We need the Appalachian Trail and its wilderness more than it needs us
By Charles W. Maynard | The Appalachian Trail Conservancy
The more I walk on the magnificent Appalachian Trail, the more I understand the idea of needing the wilderness.
The first time I stepped on the Appalachian Trail, trees blazed with the conflagration of autumn. I had read and heard of the famed trail, but on that fall afternoon, the Appalachian Trail became my trail, my walk.
Now don’t get me wrong. I have never aspired to thru-hike or even section-hike the entire 2,184-mile length from Mt. Katahdin in Maine to Springer Mountain in Georgia.
But on that fall afternoon, with those first steps at Elk Garden in the Mount Rogers National Recreation area, I began a love affair with the AT that has spanned nearly 40 years.
The Appalachian Trail is not really my trail. The trail belongs to thousands upon thousands -- hikers, volunteers, Park Service and National Forest Service employees, Appalachian Trail Conservancy personnel -- and many others.
All could speak of the scenic wonders of the Appalachians: misty moments with foggy veils parting to reveal breathtaking views. A blue, blue sky dazzling above spruce-fir forests.
A peregrine falcon diving at more than 200 mph in pursuit of prey. Wild horses wandering the broad grassy meadows of Grayson Highlands.
Rhododendron and flame azalea blooming in prodigious profusion on the Roan Highlands. Hoarfrost trimming October trees with icy filigree. Snow-covered peaks glistening up and down the Appalachians.
The Appalachian Trail is more than a scenic wonder. In 1921, the community planner and father of the AT, Benton MacKaye, published an article in The Journal of the American Institute of Architects, in which he proposed a foot path that would link communities through the Appalachians.
Only 16 short years later, the last stretch of the 2,100-plus-mile trail was completed. MacKaye was a preservationist of the highest order.
MacKaye once worked in Knoxville for TVA. In addition to his proposal for the idea of the AT, he was one of the original founders of the Wilderness Society. He wrote that this foot trail would be “a battle line, a sanctuary, a refuge.”
Often his preservationist efforts are misunderstood. In reading his original 1921 article, MacKaye’s intent is very clear. The species that he was most interested in preserving was Homo sapiens. He feared for the survival of the human race without sufficient wilderness ... and paths through it.
MacKaye penned a note to the Smoky Mountain Hiking Club in the 1930s in which he said we need the wilderness more than it needs us.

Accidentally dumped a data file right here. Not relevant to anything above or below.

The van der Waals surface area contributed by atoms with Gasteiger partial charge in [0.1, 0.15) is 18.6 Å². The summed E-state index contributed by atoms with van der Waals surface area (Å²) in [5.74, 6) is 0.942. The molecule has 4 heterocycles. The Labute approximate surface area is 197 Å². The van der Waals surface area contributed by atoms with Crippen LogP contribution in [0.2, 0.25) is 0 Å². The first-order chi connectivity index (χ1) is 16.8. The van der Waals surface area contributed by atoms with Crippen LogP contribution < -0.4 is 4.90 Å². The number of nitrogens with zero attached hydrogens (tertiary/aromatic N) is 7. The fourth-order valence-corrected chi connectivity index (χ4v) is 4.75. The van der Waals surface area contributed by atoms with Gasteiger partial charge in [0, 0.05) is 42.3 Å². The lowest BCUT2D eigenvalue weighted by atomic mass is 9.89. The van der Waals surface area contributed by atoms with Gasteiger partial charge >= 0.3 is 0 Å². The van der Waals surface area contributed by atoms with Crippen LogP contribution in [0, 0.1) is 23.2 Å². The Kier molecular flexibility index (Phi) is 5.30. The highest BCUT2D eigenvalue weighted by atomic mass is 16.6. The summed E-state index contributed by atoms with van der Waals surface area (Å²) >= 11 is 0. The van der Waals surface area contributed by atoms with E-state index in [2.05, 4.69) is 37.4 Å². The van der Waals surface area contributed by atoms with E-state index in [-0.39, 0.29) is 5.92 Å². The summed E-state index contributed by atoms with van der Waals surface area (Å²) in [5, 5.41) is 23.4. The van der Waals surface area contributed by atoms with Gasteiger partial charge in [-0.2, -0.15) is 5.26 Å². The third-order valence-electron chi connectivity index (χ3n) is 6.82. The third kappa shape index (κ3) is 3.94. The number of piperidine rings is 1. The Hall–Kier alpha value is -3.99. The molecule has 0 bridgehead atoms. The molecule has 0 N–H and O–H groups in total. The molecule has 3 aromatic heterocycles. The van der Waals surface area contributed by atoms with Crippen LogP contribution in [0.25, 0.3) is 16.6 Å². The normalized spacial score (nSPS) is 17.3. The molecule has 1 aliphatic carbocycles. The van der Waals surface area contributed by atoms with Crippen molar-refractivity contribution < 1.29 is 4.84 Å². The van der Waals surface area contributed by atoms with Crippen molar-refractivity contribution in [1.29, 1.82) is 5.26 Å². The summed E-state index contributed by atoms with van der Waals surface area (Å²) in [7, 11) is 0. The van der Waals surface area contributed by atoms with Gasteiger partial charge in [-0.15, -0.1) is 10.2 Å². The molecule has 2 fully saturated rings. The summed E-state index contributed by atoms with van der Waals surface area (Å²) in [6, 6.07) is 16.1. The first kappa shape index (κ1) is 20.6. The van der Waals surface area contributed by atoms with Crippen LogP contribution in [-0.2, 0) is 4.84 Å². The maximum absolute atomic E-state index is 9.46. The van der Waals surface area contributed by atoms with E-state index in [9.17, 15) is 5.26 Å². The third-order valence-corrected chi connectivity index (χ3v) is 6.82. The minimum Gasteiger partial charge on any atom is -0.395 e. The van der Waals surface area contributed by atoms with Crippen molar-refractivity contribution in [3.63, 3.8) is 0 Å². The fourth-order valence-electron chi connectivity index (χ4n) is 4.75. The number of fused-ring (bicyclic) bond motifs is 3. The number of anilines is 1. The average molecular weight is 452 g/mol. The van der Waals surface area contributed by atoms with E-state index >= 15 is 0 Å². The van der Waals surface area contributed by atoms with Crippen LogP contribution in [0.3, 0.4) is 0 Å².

The more I walk on the magnificent Appalachian Trail, the more I understand the idea of needing the wilderness. MacKaye’s “battle line” was to fight the ills of crowding, of cities, of civilization for the health of humans. His tonic was to take a walk in the mountains.
On the fly leaf of my hike journal is inscribed this Thomas Jefferson quote: “The object of walking is to relax the mind. You should therefore not permit yourself even to think while you walk; but divert yourself by objects surrounding you. Walk is the best possible exercise.”
Diversions on the AT abound. This past week while on the AT near Clingmans Dome, I was diverted by two young peregrine falcons, crimson bee balm, yarrow, Christmas fern and Carolina lily, to name only a few.
To enjoy these “diversions” on the AT does not necessarily require great physical strength. I know one fellow who brags, tongue-in-cheek, that he has hiked the entire width of the Appalachian Trail! The distance is not as important as getting away and walking on the trail. Our Smokies encompass 900 miles of trail, 72 miles of which are the Appalachian Trail.
Our children have walked on the AT, and now we are taking the next generation out.
Years ago, when our daughter Caroline was 7, the two of us hiked on the AT to the Jump Off. What began as a partly cloudy day deteriorated as we walked up Mount Kephart into the clouds. I had told Caroline all about the great view we would have from the Jump Off.
To my dismay, when we arrived at our destination, the “view” was of gray mist. We stood on the edge of the mountain with nothing but fog before us. No view, no mountains, no valley -- simply gray.
I was so disappointed I could not think of anything to say.
Caroline, on the other hand, said: “Wow! Look at this! It’s what Columbus’ men were afraid of -- the edge of the world.”
Wow. Just another day on the AT.
MacKaye’s idea was not to conquer the trail, not to race from one end to the other. MacKaye wanted people to have a sanctuary, a refuge that would help them live more complete lives.
I do think a well-lived life includes more than walking on the AT. But it’s a good place to start.
Charles W. Maynard is on the board of directors for the Appalachian Trail Conservancy and was the founding executive director of the Friends of Great Smoky Mountains National Park. He also serves on the Southeast Regional Advisory Council of the National Parks Conservation Association. He is the author of 30 books, the most recent of which is “Blue Ridge -- Ancient and Majestic.” Maynard is an ordained United Methodist minister who serves as the district superintendent of the Maryville District of the Holston Conference.